Eben Upton is the founder of the Raspberry Pi Foundation, which is developing a $25 microcomputer with the goal of putting programmable hardware in the hands of every child in the UK.
While studying computer science Eben started to realise that the number of undergraduate students was declining every year and the things that students knew how to do was declining as well. They knew less every year.
The problems stemmed the rise of the home PC and consoles to replace the machines we used in the 1980s, the Amigas, BBC Micros, Spectrum ZX and Commodore 64 machines the previous generation learned to program on.
They sat down to produce a machine of the sort. Something that was cheap enough that children could buy it themselves or have it given to them as a gift and that was reasonably powerful.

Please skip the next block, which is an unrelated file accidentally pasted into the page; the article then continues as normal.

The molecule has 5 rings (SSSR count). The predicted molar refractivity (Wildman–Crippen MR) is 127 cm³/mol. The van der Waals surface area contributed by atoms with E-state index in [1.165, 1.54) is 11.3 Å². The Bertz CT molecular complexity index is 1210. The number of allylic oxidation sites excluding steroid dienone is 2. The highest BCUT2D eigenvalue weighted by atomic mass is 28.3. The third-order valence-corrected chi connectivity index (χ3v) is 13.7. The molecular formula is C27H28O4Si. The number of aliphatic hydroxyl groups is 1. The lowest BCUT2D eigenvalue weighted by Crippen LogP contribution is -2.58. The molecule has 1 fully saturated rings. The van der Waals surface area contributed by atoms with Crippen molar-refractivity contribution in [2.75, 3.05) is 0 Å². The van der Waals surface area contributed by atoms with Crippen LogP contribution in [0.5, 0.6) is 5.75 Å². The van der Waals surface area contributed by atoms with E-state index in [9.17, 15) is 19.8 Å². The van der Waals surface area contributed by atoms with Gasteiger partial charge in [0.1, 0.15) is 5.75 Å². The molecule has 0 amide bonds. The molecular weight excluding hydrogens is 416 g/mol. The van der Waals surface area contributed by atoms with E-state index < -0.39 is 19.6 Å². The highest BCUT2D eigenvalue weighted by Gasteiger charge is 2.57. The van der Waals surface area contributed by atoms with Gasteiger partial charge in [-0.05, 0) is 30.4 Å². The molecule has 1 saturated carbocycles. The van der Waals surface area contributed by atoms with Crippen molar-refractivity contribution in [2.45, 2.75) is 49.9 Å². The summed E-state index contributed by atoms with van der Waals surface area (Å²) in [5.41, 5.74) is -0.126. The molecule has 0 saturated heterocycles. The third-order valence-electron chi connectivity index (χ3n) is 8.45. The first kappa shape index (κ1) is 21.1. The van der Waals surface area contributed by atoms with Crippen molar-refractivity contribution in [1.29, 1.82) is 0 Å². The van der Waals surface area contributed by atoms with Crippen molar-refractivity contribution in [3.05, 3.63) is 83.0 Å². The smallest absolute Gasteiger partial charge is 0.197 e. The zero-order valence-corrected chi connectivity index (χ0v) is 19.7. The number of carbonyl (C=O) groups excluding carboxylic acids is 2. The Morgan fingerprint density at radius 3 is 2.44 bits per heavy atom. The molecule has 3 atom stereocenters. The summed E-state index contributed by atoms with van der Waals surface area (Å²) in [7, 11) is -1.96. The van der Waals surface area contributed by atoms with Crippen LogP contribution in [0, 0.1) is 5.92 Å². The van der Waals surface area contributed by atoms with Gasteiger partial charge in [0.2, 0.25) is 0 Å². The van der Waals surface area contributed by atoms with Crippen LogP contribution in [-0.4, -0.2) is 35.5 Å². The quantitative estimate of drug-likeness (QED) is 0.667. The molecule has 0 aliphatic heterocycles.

"Part of our story with the Raspberry Pi is that we want to give children access to engineering, because engineering is enormously good fun. A lot of the time people focuses on this from an economic angle: it's about what's good for the country. Countries need engineers in order to be competitive. But I always thought of this the other way around, that actually it's about the kids themselves. We're not necessarily doing this to help Britain be competitive. We're doing this because engineering is an enormously fun thing to do and it's sad that children don't have access to this fun thing."
Come and see him talk about how the product has taken off in a way its creators never imagined...